Author Archives: Miggie Pickton
My apologies for using the Research Support Hub for a personal message, but as many of you will know, today is my last day at the University of Northampton. I am retiring.
I wanted to say a huge ‘thank you’ to all of my research colleagues for the support you have given me over the last few years. It has been a privilege and a pleasure to work with such a committed and hard-working group of people and I have greatly appreciated the tolerance and acceptance that I have experienced.
My daughter is getting married on Friday and my husband and I have a few holidays lined up before we set off on our big trip on Rosalie, our narrow boat. It is all really exciting but leaving Northampton is still a wrench.
I wish you all every success in your research endeavours. Hopefully my replacement will be appointed soon, but in the meantime I leave you in Nick‘s capable hands.
Goodbye and good luck.
FAQ: How do I find out whether a journal has an option for immediate open access and if so, how much it will cost?
Does your proposed funder require immediate open access to all research outputs?
Do you need to include the cost of APCs in your bid?
Do you need to make sure your work has the earliest possible visibility and impact?
If the answer to any of these questions is yes then you will need to know whether any journal you choose to publish in offers an immediate (‘gold’) open access option and if so, how much it will cost.
Since 2007 Library and Learning Services have been offering services to researchers wishing to engage with the Open Access (OA) agenda. This post summarises the policy, services and support now available at the University of Northampton.
Open Access policy:
In December 2015 the University Research and Enterprise Committee approved an OA policy for the University. Aligned with, and supporting, HEFCE’s open access policy for the REF, the University policy states: “the University supports the principle of open access and expects researchers to share their research outputs freely, subject to legal, ethical, commercial or contractual constraints”. The policy requires researchers to ‘act on acceptance‘ in depositing their work in the University’s institutional repository, NECTAR.
FAQ: Does the University have any funds available to pay publishers’ article processing charges (APCs) and if so, how can I apply for these?
As of August 1st 2016 the University of Northampton has set aside an Open Access (OA) fund to support the payment of article processing charges (APCs).
APCs are the charges levied by publishers to cover the cost of making an individual article OA at the point of publication (aka ‘gold’ OA). This may be in a fully OA journal or in a ‘hybrid’ journal which makes otherwise subscription only articles available OA on payment of an APC.
With very few exceptions (listed here), you should be able to use your university login details to access the library’s resources, irrespective of whether you are located on or off campus.
If you find that you are not being given the opportunity to log in with your university details then there are several possible explanations.
Read the rest of this entry
A few months ago I invited researchers to take part in a survey of the tools they used to support their own scholarly communication. Northampton’s answers were then combined with those from other universities to create a dataset of over 20,000 responses.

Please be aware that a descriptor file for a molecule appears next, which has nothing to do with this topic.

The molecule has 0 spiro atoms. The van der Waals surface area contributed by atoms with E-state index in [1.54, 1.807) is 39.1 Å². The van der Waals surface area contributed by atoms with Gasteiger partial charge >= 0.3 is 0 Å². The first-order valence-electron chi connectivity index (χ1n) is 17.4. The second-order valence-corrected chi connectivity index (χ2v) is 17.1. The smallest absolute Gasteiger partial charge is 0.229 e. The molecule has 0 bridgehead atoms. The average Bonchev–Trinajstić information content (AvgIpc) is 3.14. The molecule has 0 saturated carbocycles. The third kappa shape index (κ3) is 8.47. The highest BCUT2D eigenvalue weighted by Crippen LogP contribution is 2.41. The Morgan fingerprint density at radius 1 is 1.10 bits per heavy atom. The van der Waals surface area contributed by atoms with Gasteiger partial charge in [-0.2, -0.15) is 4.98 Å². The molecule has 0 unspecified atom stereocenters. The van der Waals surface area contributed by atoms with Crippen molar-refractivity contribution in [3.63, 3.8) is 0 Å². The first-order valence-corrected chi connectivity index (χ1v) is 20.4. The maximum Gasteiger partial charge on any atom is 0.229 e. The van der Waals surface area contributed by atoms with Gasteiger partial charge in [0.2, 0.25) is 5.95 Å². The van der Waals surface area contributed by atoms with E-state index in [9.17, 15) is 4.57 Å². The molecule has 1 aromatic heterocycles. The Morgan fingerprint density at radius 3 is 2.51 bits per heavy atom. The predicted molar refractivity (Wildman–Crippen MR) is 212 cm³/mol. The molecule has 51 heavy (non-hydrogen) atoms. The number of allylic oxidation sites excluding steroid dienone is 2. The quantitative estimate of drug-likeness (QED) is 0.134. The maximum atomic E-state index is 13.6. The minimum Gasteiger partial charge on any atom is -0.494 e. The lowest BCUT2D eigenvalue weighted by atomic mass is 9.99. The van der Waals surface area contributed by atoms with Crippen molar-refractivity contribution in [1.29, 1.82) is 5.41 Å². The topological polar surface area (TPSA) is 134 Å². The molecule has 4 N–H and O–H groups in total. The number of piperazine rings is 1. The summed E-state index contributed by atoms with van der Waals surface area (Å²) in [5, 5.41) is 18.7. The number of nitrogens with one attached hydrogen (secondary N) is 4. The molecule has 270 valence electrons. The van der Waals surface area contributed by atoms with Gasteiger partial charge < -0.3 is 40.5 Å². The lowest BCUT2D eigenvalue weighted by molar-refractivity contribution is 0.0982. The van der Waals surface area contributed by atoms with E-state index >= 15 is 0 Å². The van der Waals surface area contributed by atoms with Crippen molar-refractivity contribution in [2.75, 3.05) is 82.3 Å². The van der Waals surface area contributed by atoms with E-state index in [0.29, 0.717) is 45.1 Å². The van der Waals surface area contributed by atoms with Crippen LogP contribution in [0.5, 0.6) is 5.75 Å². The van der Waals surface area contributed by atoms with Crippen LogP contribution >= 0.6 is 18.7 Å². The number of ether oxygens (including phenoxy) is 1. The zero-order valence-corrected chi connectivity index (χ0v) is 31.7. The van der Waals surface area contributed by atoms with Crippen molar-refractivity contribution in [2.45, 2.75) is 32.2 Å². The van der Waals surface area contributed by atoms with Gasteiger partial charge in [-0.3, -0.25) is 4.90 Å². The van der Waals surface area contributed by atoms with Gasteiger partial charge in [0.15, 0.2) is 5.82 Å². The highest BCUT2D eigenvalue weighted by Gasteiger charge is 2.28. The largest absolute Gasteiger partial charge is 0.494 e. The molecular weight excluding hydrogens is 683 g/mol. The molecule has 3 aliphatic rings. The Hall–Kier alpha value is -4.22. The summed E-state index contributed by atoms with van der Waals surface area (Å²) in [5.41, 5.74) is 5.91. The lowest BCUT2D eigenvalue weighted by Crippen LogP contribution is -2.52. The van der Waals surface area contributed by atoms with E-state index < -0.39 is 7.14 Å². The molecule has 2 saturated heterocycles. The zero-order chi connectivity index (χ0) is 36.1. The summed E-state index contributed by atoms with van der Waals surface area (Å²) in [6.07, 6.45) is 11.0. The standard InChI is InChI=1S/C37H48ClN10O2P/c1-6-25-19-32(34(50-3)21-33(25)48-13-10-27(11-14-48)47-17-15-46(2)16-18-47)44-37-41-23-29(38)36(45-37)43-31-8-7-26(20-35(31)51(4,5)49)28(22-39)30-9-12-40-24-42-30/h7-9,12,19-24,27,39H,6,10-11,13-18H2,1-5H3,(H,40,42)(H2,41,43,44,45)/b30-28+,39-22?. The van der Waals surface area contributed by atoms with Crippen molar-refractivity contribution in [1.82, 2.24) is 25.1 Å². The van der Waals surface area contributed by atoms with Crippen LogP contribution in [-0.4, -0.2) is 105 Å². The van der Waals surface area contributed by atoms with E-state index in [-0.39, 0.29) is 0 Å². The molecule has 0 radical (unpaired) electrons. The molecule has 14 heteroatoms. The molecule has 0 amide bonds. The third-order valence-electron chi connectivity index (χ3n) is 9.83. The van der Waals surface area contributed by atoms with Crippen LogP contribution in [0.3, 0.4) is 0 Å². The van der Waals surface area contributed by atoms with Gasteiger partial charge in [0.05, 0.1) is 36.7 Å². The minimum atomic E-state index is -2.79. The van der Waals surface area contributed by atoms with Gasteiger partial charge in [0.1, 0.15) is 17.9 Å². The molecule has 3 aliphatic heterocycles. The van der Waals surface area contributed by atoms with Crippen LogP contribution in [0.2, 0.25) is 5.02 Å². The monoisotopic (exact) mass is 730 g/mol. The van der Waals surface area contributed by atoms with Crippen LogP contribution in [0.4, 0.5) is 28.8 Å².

The number of responses from Northampton was relatively small (just 36) so these comments should be read with the appropriate health warnings but I promised to let you know our results.
The PGR Thesis and Examination Policy states that it is mandatory for final, post-examination copies of research degree theses to be deposited in NECTAR. But what does this mean for PGR students (and their supervisors)?
This post will outline the policy and procedure for depositing your thesis in NECTAR and some the issues you need to consider when doing this.
Gather your strength and read on…
Joanne Farmer, Academic Librarian for Northampton Business School, reports:
“Some of you will already know that I have been looking into alternatives to Global Business Browser. This resource has served us well for many years but, more recently, has not been meeting the needs of students quite as well as it used to.
Following a trial of Bureau Van Dijk’s database Orbis, this has now been purchased as a (partial) replacement for Global Business Browser. This database provides in depth financial data in relation to very large global companies. To enhance the content on this database, I have also subscribed to the EIU Market Indicators and Forecasts component.
As part of their forthcoming workshop on publishing and reviewing, journals publisher, Taylor & Francis, are looking for 15 researchers to take part in a short focus group. Forming part of a project to improve the author journey, your views will influence and inform how their researcher-facing processes work in the future, with the aim of ensuring they meet the needs of the many researchers they work with.
Date: Thursday 30th June
Time: 1pm to 2pm (come from 12:30pm t0 to get your free lunch!)
Venue: Pytchley 101, Park Campus
Submitted by Professor Ian Foster
A Review of Selected Inorganic Surface Water Quality Monitoring Practices — Do We Really Know What We’re Doing?
This seminar, hosted by the Department of Environmental and Geographical Sciences, is presented by Professor Art Horowitz, formerly of the United States Geological Survey. Art is a brilliant speaker and has a lifetime’s experience designing monitoring networks for the US government so the seminar promises to be both interesting and fun.
Date: Monday 18th July
If you have any questions about the event or to book a place please contact Ian Foster.